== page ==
“Outfoxed,” showing exclusively at the Avalon, fearlessly outs its own bias with a subtitle, “Rupert Murdoch’s War on Journalism.”
This act of belligerence on the part of the proprietor of Fox Television News and a prominently naturalized Republican apparently offends and alarms producer-director Robert Greenwald. He even finds a participant to recall the bleat of Peter Finch as the demented anchorman of Paddy Chayefsky’s “Network,” in order to put the right on notice that the filmmaker too is mad as a hornet and doesn’t plan to take it any more.
The presidency of George W. Bush seems to have called Mr. Greenwald to the topical-polemical documentary format. “Outfoxed” appears to be the second installment in a trilogy of similarly motivated and like-sounding harangues.
“Unprecedented” was outraged at the results of the Florida balloting in the 2000 presidential election. “Uncovered” will be outraged at the rationales for war in Iraq. All three movies depend on one-sided talking-heads advocacy augmented by excerpts from network news telecasts. Shot in digital video formats, they also circulate to a considerable extent through direct-to-video distribution outlets.
The more anti-Bush polemics you view, the likelier you are to find yourself in an argumentative echo chamber, meeting old friends from earlier titles. In this case, Rep. Bernie Sanders and professor Robert McChesney of “Orwell Turns in His Grave” recycle comments and grievances for Mr. Greenwald in “Outfoxed,” which has better novelty value when it showcases former employees of Fox News who want to tattle.
Mr. Greenwald professes to be shocked at the very idea of echo-chamber effects when commentary on the Fox network appears to be in lockstep with administration policies. Evidently, he’s oblivious when the competition displays a funny, ongoing tendency to echo Democratic Party cliches and talking points in any given campaign week.
The refusal to recognize that this partiality thrived long before Rupert Murdoch is amazing. Complaints of cronyism between political parties and news magnates are so venerable that it’s absurd to pretend you’ve just caught onto them. George Orwell, to cite a hardheaded example, used to take such biases for granted in the England of the 1930s and 1940s.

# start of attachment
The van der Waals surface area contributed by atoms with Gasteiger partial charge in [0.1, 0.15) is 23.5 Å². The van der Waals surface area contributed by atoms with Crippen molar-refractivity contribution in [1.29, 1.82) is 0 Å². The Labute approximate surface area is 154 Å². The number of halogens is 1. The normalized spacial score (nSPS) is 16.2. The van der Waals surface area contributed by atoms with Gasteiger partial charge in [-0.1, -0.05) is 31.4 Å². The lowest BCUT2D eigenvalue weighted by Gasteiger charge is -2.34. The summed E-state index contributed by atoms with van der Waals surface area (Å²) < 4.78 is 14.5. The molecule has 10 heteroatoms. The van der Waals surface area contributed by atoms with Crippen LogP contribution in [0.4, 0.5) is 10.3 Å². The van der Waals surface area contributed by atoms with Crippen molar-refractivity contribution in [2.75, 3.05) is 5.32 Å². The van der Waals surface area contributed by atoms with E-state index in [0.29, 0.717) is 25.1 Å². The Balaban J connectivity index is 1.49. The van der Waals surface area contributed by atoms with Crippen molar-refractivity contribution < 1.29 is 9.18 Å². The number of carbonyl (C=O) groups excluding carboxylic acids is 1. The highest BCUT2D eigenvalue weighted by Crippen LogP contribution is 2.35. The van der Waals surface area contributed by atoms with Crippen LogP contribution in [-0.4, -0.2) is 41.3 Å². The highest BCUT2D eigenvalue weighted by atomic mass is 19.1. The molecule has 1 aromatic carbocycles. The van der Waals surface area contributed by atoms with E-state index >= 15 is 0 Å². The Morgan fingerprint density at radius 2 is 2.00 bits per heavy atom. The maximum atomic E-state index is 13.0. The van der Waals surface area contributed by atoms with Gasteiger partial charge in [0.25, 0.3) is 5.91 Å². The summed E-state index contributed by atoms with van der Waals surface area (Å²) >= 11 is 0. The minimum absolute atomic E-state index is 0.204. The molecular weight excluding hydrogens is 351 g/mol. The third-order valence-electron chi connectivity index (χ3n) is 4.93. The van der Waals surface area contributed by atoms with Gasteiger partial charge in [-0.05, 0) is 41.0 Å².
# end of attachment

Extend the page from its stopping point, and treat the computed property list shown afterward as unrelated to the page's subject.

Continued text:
On American network television the phenomenon used to reflect a liberal-Democratic Party tilt almost exclusively. Fox had the temerity to put a different bias into the domestic mix, at a time when the established networks were finding it financially expedient to question the autonomy and profitability of their news divisions.
Mr. Murdoch had a certain timing advantage: He didn’t need to dismantle an old organization. He could create a new one that suited his politics and notion of showmanship. It’s fair to find it wanting in many respects, including impartiality if one is sincerely aggrieved on that point. But the pretense that only a conservative or Republican bias warrants opposition and reform is absurdly hollow.
Fox seems to have been generous to Mr. Greenwald with examples of its miscreancy. Maybe even crazy like a fox. His compilation would be acutely short of documentary diversion without the segments that, for example, dwell on Bill O’Reilly’s belligerence; string together repetitions of the blah journalistic phrase “some people say”; and showcase mockery of Sen. John Kerry as a “flip-flopper.”
I don’t think Mr. Greenwald realizes that his accumulation of Fox “moments” also serves as a rollicking trailer for the network, especially among people who regard it as a perversely provocative fixture of the news scene rather than the source of truth everlasting.
Admittedly, Fox newscasters are as likely to be chuckleheads and stuffed shirts as their counterparts elsewhere. The somewhat bewildering thing about a crusader who purports to be alarmed by their shortcomings is that he declines to notice all those similar, recurrent shortcomings on his own side of the political fence. You’ll even find them in many of the people recruited to corroborate each other in “Outfoxed.”